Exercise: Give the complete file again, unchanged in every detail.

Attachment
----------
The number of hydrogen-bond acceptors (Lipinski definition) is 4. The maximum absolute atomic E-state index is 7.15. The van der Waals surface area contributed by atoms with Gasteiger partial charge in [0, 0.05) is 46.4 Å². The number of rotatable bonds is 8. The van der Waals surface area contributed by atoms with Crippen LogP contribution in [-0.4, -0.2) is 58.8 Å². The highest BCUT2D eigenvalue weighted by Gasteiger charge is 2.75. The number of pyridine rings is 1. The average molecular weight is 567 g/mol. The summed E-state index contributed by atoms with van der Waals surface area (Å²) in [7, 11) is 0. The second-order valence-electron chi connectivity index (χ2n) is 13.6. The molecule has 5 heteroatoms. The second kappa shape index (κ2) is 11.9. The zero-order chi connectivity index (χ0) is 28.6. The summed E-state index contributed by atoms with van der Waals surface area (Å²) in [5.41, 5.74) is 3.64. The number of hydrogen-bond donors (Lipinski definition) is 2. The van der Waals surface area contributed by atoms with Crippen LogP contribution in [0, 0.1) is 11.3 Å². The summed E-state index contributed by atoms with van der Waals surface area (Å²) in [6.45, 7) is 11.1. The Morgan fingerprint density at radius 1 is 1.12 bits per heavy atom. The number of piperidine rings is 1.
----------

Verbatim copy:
The number of hydrogen-bond acceptors (Lipinski definition) is 4. The maximum absolute atomic E-state index is 7.15. The van der Waals surface area contributed by atoms with Gasteiger partial charge in [0, 0.05) is 46.4 Å². The number of rotatable bonds is 8. The van der Waals surface area contributed by atoms with Crippen LogP contribution in [-0.4, -0.2) is 58.8 Å². The highest BCUT2D eigenvalue weighted by Gasteiger charge is 2.75. The number of pyridine rings is 1. The average molecular weight is 567 g/mol. The summed E-state index contributed by atoms with van der Waals surface area (Å²) in [7, 11) is 0. The second-order valence-electron chi connectivity index (χ2n) is 13.6. The molecule has 5 heteroatoms. The second kappa shape index (κ2) is 11.9. The zero-order chi connectivity index (χ0) is 28.6. The summed E-state index contributed by atoms with van der Waals surface area (Å²) in [5.41, 5.74) is 3.64. The number of hydrogen-bond donors (Lipinski definition) is 2. The van der Waals surface area contributed by atoms with Crippen LogP contribution in [0, 0.1) is 11.3 Å². The summed E-state index contributed by atoms with van der Waals surface area (Å²) in [6.45, 7) is 11.1. The Morgan fingerprint density at radius 1 is 1.12 bits per heavy atom. The number of piperidine rings is 1.